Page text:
Hail the Red Bull pathway: SCOUT NOTES, January 23rd
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The price of a pint will give you complete, unrestricted access to everything we do and have on here every month. That is the best way to take in SCOUTED Notebook. Anyway, onto the actual news of this letter…
The value of hiring an England coach
In the same week that Troy Deeney accused Forest Green Rovers of exploiting him for his “contacts” after being sacked six (winless) games into his first management gig, the value of having genuine contacts was highlighted at Plymouth Argyle.
They’ve not long appointed Ian Foster – having been assistant to Steven Gerrard out in Saudi Arabia for the past six months – as their head coach. He arrives in Devon with no less than six years worth of experience behind him as an England age-group coach and, consequently, the pick of a strong pool of loan-ready youngsters that he’s worked with in the past.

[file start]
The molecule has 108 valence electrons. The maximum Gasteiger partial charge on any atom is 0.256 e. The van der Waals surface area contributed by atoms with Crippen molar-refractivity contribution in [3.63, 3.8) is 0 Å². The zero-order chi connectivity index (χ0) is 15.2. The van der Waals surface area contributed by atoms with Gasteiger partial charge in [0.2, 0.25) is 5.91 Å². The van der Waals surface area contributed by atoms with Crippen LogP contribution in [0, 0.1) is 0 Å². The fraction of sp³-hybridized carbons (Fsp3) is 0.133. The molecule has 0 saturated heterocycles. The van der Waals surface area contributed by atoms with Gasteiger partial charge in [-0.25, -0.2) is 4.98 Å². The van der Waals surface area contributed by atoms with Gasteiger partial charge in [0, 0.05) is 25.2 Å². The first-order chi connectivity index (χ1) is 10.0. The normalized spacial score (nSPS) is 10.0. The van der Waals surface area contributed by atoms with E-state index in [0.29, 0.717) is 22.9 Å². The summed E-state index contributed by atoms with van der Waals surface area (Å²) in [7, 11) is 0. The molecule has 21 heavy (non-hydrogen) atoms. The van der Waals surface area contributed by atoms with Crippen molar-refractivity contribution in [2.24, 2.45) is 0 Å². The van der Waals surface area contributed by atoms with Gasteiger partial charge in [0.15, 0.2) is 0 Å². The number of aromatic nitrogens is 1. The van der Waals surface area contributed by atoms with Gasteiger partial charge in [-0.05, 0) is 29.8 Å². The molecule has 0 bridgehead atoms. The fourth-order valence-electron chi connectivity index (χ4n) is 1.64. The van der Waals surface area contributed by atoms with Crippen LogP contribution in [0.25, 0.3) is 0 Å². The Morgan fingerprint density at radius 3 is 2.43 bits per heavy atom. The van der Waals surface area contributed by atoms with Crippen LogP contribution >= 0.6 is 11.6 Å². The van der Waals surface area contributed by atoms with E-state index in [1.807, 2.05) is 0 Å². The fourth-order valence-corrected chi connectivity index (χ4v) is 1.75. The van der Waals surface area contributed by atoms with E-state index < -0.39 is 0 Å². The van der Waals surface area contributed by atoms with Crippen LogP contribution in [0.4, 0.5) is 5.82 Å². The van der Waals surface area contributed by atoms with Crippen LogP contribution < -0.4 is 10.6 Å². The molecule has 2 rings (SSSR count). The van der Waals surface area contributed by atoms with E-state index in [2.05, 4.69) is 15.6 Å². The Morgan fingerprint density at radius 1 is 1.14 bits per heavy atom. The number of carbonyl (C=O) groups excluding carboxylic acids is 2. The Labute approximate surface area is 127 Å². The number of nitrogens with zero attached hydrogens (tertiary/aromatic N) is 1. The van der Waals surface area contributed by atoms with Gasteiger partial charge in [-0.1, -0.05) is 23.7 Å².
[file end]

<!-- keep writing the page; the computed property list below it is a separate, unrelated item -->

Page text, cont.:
Spurs’ Ashley Phillips was first through the door, then Leeds’ Darko Gyabi and Spurs’ Alfie Devine – the latter two being members of Foster’s England squads that won the UEFA U-19 EURO in 2022 and competed at the FIFA U-20 World Cup in 2023.
All three started in Argyle’s (no, not the Todd Boehly one, he hasn’t got to us… yet) 3-1 home win against Cardiff over the weekend, and they’ll likely start games for the remainder of the season.
It’s very similar to what happened at Swansea City when they appointed Steve Cooper. His work as the England coach that won the FIFA U-17 World Cup in 2017 meant Marc Guéhi, Conor Gallagher, Morgan Gibbs-White, Rhian Brewster and Joel Latibeaudiere all jumped at the chance to work under him again at club level, and their parent clubs were happy for him to have them.